Posted by keithsawyer in Enhancing creativity.
Tags: bob mankoff, cartoon caption, new yorker, productivity, roger ebert
I’ve been blogging about creativity in cartooning for years, ever since New Yorker cartoon editor Bob Mankoff contacted me about my book Group Genius. (See this post from October 23, 2009 for example).
In a recent blog post on the New Yorker web site, Bob Mankoff proclaims that film critic Roger Ebert has just won the contest with this cartoon and caption:
Mankoff quotes from my 2009 blog post:
Cartoon contest winners usually generate lots of captions. Studies of creativity have shown that quantity breeds quality—what I call the productivity theory, because high productivity corresponds to high creativity.
This was certainly true with Ebert: According to the New Yorker database, he entered the caption contest 107 times before winning.
Posted by keithsawyer in Enhancing creativity.
Tags: bob mankoff, cartoon caption, cartoon caption contest, cartoon special issue, new yorker
Since it was founded in the 1920s, the New Yorker magazine has been famous for its one-frame black and white cartoons, each with a single one-line caption published underneath. For the last few years, the magazine has gotten readers involved in the art of cartoon humor: it publishes a one-frame cartoon, without a caption, and invites readers to come up with funny captions and submit them. The funniest caption is selected by a panel of judges and published two weeks later.
Here’s a short article I wrote after interviewing a few recent winners of the contest, after being introduced to them by cartoon editor Bob Mankoff.
How do you win the New Yorker cartoon caption contest? Even if you never plan to enter the contest, taking the question seriously may help answer a bigger question: where do good ideas come from?
Maybe it’s like this—the proverbial light bulb moment. You stare at the cartoon for a while, stumped, until a caption suddenly jumps up from your unconscious mind like Newton getting bonked by an apple and thinking up gravity. But that’s not the way it usually happens—not with cartoon captions, and not with scientific or artistic breakthroughs, either.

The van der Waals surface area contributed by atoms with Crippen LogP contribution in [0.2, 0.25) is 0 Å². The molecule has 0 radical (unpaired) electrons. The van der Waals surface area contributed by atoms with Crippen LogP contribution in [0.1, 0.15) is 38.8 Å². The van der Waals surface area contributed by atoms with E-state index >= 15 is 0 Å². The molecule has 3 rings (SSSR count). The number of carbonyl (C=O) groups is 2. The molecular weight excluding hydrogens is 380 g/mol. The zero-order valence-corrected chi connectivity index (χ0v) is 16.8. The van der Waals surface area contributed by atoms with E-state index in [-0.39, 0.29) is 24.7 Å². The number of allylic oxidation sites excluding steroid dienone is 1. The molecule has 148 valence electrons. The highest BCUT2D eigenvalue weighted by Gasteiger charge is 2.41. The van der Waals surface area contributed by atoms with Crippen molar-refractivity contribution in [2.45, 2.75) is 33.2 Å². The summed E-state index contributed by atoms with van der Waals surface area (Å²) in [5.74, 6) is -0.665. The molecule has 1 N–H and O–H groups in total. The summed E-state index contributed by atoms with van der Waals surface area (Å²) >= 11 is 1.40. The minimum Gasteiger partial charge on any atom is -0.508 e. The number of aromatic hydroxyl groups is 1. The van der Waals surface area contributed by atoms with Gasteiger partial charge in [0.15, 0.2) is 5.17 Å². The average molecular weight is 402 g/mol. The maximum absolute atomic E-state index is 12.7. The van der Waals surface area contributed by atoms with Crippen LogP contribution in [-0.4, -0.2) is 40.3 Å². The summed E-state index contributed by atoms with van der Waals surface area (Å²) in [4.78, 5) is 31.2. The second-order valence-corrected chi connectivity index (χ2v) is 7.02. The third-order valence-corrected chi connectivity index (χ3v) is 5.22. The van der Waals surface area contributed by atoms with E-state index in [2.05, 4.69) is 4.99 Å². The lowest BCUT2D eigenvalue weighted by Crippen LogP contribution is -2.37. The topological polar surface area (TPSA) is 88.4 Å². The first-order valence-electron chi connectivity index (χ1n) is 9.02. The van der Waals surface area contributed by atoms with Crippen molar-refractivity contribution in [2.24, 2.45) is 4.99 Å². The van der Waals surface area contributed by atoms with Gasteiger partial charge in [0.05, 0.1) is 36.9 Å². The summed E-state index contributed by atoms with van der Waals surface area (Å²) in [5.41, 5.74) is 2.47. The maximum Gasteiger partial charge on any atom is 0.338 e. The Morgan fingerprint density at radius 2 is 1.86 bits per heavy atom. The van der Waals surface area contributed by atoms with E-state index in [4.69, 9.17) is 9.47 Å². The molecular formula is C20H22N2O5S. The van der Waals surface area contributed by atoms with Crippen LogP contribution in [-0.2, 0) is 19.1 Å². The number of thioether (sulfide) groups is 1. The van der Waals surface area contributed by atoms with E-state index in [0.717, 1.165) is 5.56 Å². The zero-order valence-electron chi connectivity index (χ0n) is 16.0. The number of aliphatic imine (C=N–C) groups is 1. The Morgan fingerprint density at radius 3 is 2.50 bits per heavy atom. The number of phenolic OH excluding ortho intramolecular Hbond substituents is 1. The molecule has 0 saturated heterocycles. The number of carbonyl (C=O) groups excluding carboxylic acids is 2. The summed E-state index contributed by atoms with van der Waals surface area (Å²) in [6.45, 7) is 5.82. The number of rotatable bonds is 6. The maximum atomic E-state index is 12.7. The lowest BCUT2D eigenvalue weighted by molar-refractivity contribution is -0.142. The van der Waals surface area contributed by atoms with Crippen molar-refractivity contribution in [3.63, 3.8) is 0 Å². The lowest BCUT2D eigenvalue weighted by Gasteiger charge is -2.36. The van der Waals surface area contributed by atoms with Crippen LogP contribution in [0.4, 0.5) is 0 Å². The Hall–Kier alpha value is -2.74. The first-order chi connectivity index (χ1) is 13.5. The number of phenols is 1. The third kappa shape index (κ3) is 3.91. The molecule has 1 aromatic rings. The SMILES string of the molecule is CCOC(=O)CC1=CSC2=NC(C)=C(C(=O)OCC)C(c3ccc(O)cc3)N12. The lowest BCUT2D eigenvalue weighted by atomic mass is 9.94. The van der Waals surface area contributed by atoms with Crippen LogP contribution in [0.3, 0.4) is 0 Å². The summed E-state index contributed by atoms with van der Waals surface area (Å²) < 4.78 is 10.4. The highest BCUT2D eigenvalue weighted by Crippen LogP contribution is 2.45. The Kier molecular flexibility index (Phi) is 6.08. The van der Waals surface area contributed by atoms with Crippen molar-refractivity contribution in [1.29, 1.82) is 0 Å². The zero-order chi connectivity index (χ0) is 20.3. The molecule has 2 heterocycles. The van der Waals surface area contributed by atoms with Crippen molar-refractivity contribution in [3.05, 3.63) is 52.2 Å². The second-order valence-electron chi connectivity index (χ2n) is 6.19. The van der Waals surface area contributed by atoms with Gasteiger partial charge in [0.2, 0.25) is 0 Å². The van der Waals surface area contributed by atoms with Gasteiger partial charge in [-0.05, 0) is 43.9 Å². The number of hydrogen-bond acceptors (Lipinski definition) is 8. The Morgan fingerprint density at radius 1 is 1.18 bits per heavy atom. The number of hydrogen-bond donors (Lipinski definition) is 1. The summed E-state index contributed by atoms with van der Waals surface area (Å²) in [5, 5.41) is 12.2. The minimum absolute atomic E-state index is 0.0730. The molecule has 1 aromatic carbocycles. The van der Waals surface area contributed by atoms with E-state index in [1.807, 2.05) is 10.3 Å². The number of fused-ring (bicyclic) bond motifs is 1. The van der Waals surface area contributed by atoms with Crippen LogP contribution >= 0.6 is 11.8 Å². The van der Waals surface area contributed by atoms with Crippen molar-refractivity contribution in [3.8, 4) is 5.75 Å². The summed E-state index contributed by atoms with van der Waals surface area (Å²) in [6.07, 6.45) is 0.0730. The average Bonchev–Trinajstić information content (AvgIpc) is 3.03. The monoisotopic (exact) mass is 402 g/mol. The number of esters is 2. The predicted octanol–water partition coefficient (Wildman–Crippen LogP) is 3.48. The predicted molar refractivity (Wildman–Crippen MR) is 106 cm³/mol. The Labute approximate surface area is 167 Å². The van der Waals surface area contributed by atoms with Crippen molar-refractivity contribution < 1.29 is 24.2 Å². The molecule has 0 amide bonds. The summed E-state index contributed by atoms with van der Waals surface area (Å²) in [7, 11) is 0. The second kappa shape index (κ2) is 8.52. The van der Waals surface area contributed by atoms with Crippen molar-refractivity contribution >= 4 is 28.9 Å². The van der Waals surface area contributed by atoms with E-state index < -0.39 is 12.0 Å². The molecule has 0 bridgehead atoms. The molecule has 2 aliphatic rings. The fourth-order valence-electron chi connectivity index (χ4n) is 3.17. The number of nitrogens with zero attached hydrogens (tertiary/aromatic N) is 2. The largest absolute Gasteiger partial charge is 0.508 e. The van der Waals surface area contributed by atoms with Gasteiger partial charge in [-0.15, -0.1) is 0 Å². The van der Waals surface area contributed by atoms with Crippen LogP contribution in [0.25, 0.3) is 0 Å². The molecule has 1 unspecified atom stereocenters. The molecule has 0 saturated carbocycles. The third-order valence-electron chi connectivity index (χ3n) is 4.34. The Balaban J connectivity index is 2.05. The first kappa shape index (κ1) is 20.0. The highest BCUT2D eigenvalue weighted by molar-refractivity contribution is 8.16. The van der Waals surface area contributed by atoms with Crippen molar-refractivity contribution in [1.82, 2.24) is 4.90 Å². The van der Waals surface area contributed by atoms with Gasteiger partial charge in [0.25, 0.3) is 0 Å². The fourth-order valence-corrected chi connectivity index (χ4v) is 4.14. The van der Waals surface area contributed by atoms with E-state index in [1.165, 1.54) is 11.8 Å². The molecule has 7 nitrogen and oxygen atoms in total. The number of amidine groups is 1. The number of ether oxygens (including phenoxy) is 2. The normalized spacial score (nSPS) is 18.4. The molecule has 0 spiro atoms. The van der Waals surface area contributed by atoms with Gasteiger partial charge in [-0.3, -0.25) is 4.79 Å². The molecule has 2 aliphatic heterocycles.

I’m a psychologist who studies what goes on in the mind when you’re being creative. I found that there’s a pattern to their creativity—and this pattern provides a window onto how all creativity works for scientists and inventors and for The New Yorker caption contest as well.
The first important discovery about creativity is that ideas emerge over time, from hard work and constant revision. The “sudden flash of insight” is largely a myth. And the same goes for the cartoon caption contest: caption winners almost never have their ideas instantly. They think hard about the cartoon, and they keep trying new ideas and work on improving their first ideas. One winner, John Brouwer told me, “The caption came slowly. I felt my mind would crack.” Second, creativity takes preparation: training and constant effort to get better, or what the psychologist Anders Ericksson calls “deliberate practice.” You think about what’s working while you’re doing it, and you constantly aim to improve.
Many contest winners hone their abilities by entering the contest every week and think hard about what captions are effective : Todd Bearson said, “I’ve probably gotten better by watching which captions end up winning, comparing them to what I wrote and learning what seems to work and not work.” Third, cartoon contest winners usually generate lots of captions. Studies of creativity have shown that quantity breeds quality—what I call the productivity theory, because high productivity corresponds to high creativity. When the famous physicist Freeman Dyson was asked how to generate good ideas, he said, “Have a lot of ideas, then throw out the bad ones.” Cartoon caption winners are no different. Colin Nissan said, “Keep writing until one rises to the top.”
The fourth and final feature of creativity is perhaps the most surprising of all. The creative insight seldom comes to lone geniuses who sequester themselves from society; on the contrary, conversation and social ties enhance creativity. Contest winners tend to bounce ideas off of friends or family. Patricia Carrington had her idea while discussing the cartoon with her husband. Harry Effron while talking about the cartoon with his dad. John Kinde actually gets together every week with a “humor master-mind group” to brainstorm caption ideas.
In my own research, I’ve learned that creating with a group increases people’s creativity. It works like a jazz ensemble—everyone’s ideas build on everyone else’s, and the improvised performance is created collectively by the entire group. To collaborate, you don’t even have to be in the same room; creativity over time flows in an improvisational river. Think of all the cartoons that include the mythical figure of death carrying a scythe. When you connect them over the years, you notice that each new “death” cartoon invokes and builds on all the others in what amounts to is a collaboration over time.
Consider the fact that everyone who enters the caption contest is collaborating with the cartoonist. The cartoonist launches the contest by generating an ambiguous cartoon, one that can be interpreted many different ways. This kind of ambiguity, the kind that opens up many future possibilities, often prompts innovation. Sometimes the best ideas are the ones that inspire good ideas in others.